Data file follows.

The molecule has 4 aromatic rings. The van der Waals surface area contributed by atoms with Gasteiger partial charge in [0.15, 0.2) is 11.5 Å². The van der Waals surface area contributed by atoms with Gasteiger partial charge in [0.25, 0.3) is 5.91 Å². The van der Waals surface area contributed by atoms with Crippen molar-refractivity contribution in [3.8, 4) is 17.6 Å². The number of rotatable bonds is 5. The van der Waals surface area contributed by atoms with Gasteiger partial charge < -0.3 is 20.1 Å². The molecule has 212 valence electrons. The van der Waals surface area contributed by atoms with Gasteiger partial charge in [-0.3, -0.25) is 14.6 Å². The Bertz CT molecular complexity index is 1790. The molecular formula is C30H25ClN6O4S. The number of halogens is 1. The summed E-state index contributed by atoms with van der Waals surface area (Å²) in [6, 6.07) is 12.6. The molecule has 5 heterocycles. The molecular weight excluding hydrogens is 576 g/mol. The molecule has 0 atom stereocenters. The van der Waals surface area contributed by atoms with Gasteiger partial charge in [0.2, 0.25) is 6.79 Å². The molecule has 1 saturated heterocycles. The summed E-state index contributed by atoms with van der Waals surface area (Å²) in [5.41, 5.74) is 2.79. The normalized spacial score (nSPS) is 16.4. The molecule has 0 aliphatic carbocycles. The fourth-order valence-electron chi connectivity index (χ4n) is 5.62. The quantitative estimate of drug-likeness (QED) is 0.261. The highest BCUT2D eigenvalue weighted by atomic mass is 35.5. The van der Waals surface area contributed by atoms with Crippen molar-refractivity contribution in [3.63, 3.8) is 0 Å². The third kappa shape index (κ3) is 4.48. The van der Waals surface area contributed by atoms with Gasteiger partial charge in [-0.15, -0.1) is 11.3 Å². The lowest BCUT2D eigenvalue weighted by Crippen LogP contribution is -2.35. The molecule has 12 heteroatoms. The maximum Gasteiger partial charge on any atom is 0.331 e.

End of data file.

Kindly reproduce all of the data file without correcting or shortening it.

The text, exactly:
The molecule has 4 aromatic rings. The van der Waals surface area contributed by atoms with Gasteiger partial charge in [0.15, 0.2) is 11.5 Å². The van der Waals surface area contributed by atoms with Gasteiger partial charge in [0.25, 0.3) is 5.91 Å². The van der Waals surface area contributed by atoms with Crippen molar-refractivity contribution in [3.8, 4) is 17.6 Å². The number of rotatable bonds is 5. The van der Waals surface area contributed by atoms with Gasteiger partial charge < -0.3 is 20.1 Å². The molecule has 212 valence electrons. The van der Waals surface area contributed by atoms with Gasteiger partial charge in [-0.3, -0.25) is 14.6 Å². The Bertz CT molecular complexity index is 1790. The molecular formula is C30H25ClN6O4S. The number of halogens is 1. The summed E-state index contributed by atoms with van der Waals surface area (Å²) in [6, 6.07) is 12.6. The molecule has 5 heterocycles. The molecular weight excluding hydrogens is 576 g/mol. The molecule has 0 atom stereocenters. The van der Waals surface area contributed by atoms with Gasteiger partial charge in [0.2, 0.25) is 6.79 Å². The molecule has 1 saturated heterocycles. The summed E-state index contributed by atoms with van der Waals surface area (Å²) in [5.41, 5.74) is 2.79. The normalized spacial score (nSPS) is 16.4. The molecule has 0 aliphatic carbocycles. The fourth-order valence-electron chi connectivity index (χ4n) is 5.62. The quantitative estimate of drug-likeness (QED) is 0.261. The highest BCUT2D eigenvalue weighted by atomic mass is 35.5. The van der Waals surface area contributed by atoms with Crippen molar-refractivity contribution in [3.63, 3.8) is 0 Å². The third kappa shape index (κ3) is 4.48. The van der Waals surface area contributed by atoms with Gasteiger partial charge in [-0.15, -0.1) is 11.3 Å². The lowest BCUT2D eigenvalue weighted by Crippen LogP contribution is -2.35. The molecule has 12 heteroatoms. The maximum Gasteiger partial charge on any atom is 0.331 e.